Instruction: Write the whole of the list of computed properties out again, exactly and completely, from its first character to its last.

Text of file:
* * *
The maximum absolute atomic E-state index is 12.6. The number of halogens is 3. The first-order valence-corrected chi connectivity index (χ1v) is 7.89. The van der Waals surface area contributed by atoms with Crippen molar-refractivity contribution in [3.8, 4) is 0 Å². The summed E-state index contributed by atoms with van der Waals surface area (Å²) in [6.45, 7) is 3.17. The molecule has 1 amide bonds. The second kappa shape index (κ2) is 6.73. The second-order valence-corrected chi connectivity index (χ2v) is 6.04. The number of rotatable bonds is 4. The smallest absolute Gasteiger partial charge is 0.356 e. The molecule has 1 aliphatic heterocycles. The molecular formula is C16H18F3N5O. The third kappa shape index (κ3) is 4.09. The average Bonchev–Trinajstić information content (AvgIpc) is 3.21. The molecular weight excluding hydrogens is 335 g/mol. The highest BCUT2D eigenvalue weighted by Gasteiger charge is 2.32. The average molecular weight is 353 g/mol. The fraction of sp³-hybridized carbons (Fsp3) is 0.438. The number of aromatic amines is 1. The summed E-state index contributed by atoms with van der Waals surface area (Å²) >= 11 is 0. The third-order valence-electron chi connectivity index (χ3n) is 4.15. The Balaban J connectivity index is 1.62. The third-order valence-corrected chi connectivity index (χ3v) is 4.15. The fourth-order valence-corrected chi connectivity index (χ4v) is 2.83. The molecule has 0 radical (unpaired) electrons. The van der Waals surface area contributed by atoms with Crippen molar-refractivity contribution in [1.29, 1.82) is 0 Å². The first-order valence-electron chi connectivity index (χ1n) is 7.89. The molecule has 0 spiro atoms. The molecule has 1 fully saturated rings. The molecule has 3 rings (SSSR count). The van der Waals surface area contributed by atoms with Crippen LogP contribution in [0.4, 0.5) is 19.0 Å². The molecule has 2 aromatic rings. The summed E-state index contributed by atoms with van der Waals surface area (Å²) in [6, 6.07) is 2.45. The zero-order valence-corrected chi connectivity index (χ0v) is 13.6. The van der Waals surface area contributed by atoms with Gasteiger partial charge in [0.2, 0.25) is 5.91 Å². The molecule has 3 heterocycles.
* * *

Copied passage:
The maximum absolute atomic E-state index is 12.6. The number of halogens is 3. The first-order valence-corrected chi connectivity index (χ1v) is 7.89. The van der Waals surface area contributed by atoms with Crippen molar-refractivity contribution in [3.8, 4) is 0 Å². The summed E-state index contributed by atoms with van der Waals surface area (Å²) in [6.45, 7) is 3.17. The molecule has 1 amide bonds. The second kappa shape index (κ2) is 6.73. The second-order valence-corrected chi connectivity index (χ2v) is 6.04. The number of rotatable bonds is 4. The smallest absolute Gasteiger partial charge is 0.356 e. The molecule has 1 aliphatic heterocycles. The molecular formula is C16H18F3N5O. The third kappa shape index (κ3) is 4.09. The average Bonchev–Trinajstić information content (AvgIpc) is 3.21. The molecular weight excluding hydrogens is 335 g/mol. The highest BCUT2D eigenvalue weighted by Gasteiger charge is 2.32. The average molecular weight is 353 g/mol. The fraction of sp³-hybridized carbons (Fsp3) is 0.438. The number of aromatic amines is 1. The summed E-state index contributed by atoms with van der Waals surface area (Å²) >= 11 is 0. The third-order valence-electron chi connectivity index (χ3n) is 4.15. The Balaban J connectivity index is 1.62. The third-order valence-corrected chi connectivity index (χ3v) is 4.15. The fourth-order valence-corrected chi connectivity index (χ4v) is 2.83. The molecule has 0 radical (unpaired) electrons. The van der Waals surface area contributed by atoms with Crippen molar-refractivity contribution in [1.29, 1.82) is 0 Å². The first-order valence-electron chi connectivity index (χ1n) is 7.89. The molecule has 0 spiro atoms. The molecule has 1 fully saturated rings. The molecule has 3 rings (SSSR count). The van der Waals surface area contributed by atoms with Crippen LogP contribution in [0.4, 0.5) is 19.0 Å². The molecule has 2 aromatic rings. The summed E-state index contributed by atoms with van der Waals surface area (Å²) in [6, 6.07) is 2.45. The zero-order valence-corrected chi connectivity index (χ0v) is 13.6. The van der Waals surface area contributed by atoms with Gasteiger partial charge in [0.2, 0.25) is 5.91 Å². The molecule has 3 heterocycles.